As the mayor tries to move ahead with his plan to open 90 new homeless shelters across the city, he's hitting an early legal roadblock at one planned location in Brooklyn. NY1's Courtney Gross filed the following report.

The halls of Brooklyn Supreme Court were crowded on Tuesday.

Crown Heights residents were there to plea their case in front of a judge, hoping she would continue to block the opening of a men's homeless shelter in their neighborhood.

"We've been saying there are communities that have zero beds, and the common denominator with these communities is they are affluent, they are powerful and they are non-minority," said Fior Ortiz-Joyner of the Rebirth of Bergen Street Block Association.

The judge agreed. She blocked the opening of the shelter at least temporarily. She is not likely to revisit the decision for 10 days. 

At issue is whether the neighborhood has its fair share of these facilities.

"If you look at the facts, Crown Heights has become a dumping ground," said Jacqueline McMickens, attorney for the plaintiffs.

The city was supposed to open the shelter last week. It is slated to house 104 single men over the age of 62. 

Residents oppose the facility because they say their community is already oversaturated with homeless shelters. They argue the city did not do the proper review before it picked the site and prepared it to open.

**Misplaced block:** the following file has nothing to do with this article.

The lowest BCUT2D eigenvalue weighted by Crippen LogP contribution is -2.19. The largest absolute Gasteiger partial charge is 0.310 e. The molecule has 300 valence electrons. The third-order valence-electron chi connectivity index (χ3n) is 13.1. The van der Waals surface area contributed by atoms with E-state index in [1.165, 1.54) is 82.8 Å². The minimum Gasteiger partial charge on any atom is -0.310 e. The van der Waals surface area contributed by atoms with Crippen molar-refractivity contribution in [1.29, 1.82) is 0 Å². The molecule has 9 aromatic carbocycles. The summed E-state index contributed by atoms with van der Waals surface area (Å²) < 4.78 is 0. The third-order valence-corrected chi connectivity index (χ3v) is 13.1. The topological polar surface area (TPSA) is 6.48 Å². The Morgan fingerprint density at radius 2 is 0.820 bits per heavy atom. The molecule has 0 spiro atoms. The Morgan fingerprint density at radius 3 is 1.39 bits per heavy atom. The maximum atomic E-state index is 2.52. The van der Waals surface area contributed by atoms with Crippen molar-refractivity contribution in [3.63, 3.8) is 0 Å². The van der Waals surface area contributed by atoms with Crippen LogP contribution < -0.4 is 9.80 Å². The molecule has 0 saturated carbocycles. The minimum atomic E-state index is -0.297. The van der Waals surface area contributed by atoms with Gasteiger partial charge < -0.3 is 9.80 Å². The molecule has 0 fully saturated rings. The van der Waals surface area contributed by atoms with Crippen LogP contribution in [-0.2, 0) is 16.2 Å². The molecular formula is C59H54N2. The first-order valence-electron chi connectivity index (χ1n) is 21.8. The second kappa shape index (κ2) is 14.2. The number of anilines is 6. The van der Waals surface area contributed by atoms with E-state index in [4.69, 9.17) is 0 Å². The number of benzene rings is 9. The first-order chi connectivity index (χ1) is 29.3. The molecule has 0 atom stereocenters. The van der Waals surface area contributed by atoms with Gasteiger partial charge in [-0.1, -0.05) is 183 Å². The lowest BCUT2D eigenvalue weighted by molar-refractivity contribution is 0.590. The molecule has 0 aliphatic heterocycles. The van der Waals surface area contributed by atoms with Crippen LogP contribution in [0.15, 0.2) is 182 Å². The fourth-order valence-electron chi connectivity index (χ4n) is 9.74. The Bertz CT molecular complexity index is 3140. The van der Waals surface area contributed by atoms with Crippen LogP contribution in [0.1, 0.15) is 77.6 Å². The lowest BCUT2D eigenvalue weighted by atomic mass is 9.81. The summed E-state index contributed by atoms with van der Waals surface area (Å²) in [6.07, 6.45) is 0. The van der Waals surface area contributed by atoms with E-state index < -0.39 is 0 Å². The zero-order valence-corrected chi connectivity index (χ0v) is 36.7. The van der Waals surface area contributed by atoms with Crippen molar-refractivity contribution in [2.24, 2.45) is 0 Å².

Bolstering their argument, in court on Tuesday, officials revealed the city had just finished this formal analysis the day before. In it, the city examines all of the facilities in the surrounding community.

According to this analysis, there are six facilities within a half mile of the new site, including a shelter for singles, for adult families and four facilities for families with children. 

Ultimately, it concludes this proposed men's shelter fits within the context of the neighborhood. 

Throughout the hearing, the judge continued to ask city lawyers why the mayor's plan is initially targeting Crown Heights. She wondered why aren't there shelters being built in places like the Upper East Side and Carroll Gardens.

The city plans to fight on. A spokesman sent a statement that read, "We are undeterred in our commitment to opening this site so these seniors can be sheltered closer to the community they called home. We are exploring all of our legal options, including an immediate appeal."